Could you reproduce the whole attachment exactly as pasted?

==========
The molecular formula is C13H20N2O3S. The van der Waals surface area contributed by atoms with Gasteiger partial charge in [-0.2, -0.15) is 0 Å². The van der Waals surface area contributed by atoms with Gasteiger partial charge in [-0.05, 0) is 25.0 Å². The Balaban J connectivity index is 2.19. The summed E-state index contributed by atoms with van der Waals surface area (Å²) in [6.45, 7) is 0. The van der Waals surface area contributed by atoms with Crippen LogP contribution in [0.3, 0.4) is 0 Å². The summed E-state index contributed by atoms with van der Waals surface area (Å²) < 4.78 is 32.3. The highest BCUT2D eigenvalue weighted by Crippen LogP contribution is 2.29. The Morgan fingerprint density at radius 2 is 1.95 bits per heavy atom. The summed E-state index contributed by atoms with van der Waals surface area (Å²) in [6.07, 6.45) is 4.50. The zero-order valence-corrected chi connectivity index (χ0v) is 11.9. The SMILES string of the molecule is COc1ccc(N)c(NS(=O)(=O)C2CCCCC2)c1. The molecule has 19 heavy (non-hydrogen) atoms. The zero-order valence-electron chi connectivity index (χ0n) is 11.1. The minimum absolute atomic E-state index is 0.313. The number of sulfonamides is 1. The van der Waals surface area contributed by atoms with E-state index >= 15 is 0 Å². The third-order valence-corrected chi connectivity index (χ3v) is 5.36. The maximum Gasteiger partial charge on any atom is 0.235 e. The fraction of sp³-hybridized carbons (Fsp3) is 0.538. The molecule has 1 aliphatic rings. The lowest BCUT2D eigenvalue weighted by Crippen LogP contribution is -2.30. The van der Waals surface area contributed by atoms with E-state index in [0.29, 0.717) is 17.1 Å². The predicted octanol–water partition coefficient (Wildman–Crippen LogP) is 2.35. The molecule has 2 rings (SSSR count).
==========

The molecular formula is C13H20N2O3S. The van der Waals surface area contributed by atoms with Gasteiger partial charge in [-0.2, -0.15) is 0 Å². The van der Waals surface area contributed by atoms with Gasteiger partial charge in [-0.05, 0) is 25.0 Å². The Balaban J connectivity index is 2.19. The summed E-state index contributed by atoms with van der Waals surface area (Å²) in [6.45, 7) is 0. The van der Waals surface area contributed by atoms with Crippen LogP contribution in [0.3, 0.4) is 0 Å². The summed E-state index contributed by atoms with van der Waals surface area (Å²) < 4.78 is 32.3. The highest BCUT2D eigenvalue weighted by Crippen LogP contribution is 2.29. The Morgan fingerprint density at radius 2 is 1.95 bits per heavy atom. The summed E-state index contributed by atoms with van der Waals surface area (Å²) in [6.07, 6.45) is 4.50. The zero-order valence-corrected chi connectivity index (χ0v) is 11.9. The SMILES string of the molecule is COc1ccc(N)c(NS(=O)(=O)C2CCCCC2)c1. The molecule has 19 heavy (non-hydrogen) atoms. The zero-order valence-electron chi connectivity index (χ0n) is 11.1. The minimum absolute atomic E-state index is 0.313. The number of sulfonamides is 1. The van der Waals surface area contributed by atoms with E-state index >= 15 is 0 Å². The third-order valence-corrected chi connectivity index (χ3v) is 5.36. The maximum Gasteiger partial charge on any atom is 0.235 e. The fraction of sp³-hybridized carbons (Fsp3) is 0.538. The molecule has 1 aliphatic rings. The lowest BCUT2D eigenvalue weighted by Crippen LogP contribution is -2.30. The van der Waals surface area contributed by atoms with E-state index in [0.29, 0.717) is 17.1 Å². The predicted octanol–water partition coefficient (Wildman–Crippen LogP) is 2.35. The molecule has 2 rings (SSSR count).